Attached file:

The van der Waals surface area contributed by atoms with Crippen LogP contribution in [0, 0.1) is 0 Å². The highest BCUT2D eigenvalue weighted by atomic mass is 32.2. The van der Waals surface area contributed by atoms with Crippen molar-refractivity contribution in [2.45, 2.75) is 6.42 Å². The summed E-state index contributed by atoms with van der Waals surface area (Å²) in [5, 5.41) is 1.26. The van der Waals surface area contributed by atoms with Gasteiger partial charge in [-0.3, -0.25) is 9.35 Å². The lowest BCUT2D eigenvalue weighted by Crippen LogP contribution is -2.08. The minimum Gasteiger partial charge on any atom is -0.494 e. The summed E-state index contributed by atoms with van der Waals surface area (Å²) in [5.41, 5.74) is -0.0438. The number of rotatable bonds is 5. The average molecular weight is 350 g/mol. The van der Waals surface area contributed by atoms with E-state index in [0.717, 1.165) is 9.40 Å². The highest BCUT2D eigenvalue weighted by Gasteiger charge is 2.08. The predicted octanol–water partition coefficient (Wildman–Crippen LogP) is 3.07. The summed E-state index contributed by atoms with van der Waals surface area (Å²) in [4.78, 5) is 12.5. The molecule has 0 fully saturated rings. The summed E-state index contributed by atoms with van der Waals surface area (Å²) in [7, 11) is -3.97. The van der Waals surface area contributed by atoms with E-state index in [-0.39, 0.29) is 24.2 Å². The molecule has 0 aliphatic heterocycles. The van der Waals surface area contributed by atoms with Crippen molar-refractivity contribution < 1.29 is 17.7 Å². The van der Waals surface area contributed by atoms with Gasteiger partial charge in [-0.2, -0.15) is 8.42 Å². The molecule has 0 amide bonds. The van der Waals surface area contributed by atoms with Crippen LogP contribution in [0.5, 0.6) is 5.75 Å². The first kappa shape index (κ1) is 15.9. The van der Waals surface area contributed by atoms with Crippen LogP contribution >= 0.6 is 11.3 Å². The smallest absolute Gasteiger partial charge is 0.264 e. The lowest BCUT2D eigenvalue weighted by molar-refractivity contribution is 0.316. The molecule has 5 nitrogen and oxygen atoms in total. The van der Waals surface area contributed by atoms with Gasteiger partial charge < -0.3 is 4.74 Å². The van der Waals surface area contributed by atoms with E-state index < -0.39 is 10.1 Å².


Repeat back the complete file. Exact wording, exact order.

The van der Waals surface area contributed by atoms with Crippen LogP contribution in [0, 0.1) is 0 Å². The highest BCUT2D eigenvalue weighted by atomic mass is 32.2. The van der Waals surface area contributed by atoms with Crippen molar-refractivity contribution in [2.45, 2.75) is 6.42 Å². The summed E-state index contributed by atoms with van der Waals surface area (Å²) in [5, 5.41) is 1.26. The van der Waals surface area contributed by atoms with Gasteiger partial charge in [-0.3, -0.25) is 9.35 Å². The lowest BCUT2D eigenvalue weighted by Crippen LogP contribution is -2.08. The minimum Gasteiger partial charge on any atom is -0.494 e. The summed E-state index contributed by atoms with van der Waals surface area (Å²) in [5.41, 5.74) is -0.0438. The number of rotatable bonds is 5. The average molecular weight is 350 g/mol. The van der Waals surface area contributed by atoms with E-state index in [0.717, 1.165) is 9.40 Å². The highest BCUT2D eigenvalue weighted by Gasteiger charge is 2.08. The predicted octanol–water partition coefficient (Wildman–Crippen LogP) is 3.07. The summed E-state index contributed by atoms with van der Waals surface area (Å²) in [4.78, 5) is 12.5. The molecule has 0 fully saturated rings. The summed E-state index contributed by atoms with van der Waals surface area (Å²) in [7, 11) is -3.97. The van der Waals surface area contributed by atoms with E-state index in [-0.39, 0.29) is 24.2 Å². The molecule has 0 aliphatic heterocycles. The van der Waals surface area contributed by atoms with Crippen molar-refractivity contribution < 1.29 is 17.7 Å². The van der Waals surface area contributed by atoms with Gasteiger partial charge in [-0.2, -0.15) is 8.42 Å². The molecule has 0 amide bonds. The van der Waals surface area contributed by atoms with Crippen LogP contribution in [0.5, 0.6) is 5.75 Å². The first kappa shape index (κ1) is 15.9. The van der Waals surface area contributed by atoms with Crippen LogP contribution >= 0.6 is 11.3 Å². The smallest absolute Gasteiger partial charge is 0.264 e. The lowest BCUT2D eigenvalue weighted by molar-refractivity contribution is 0.316. The molecule has 5 nitrogen and oxygen atoms in total. The van der Waals surface area contributed by atoms with Gasteiger partial charge < -0.3 is 4.74 Å². The van der Waals surface area contributed by atoms with E-state index < -0.39 is 10.1 Å².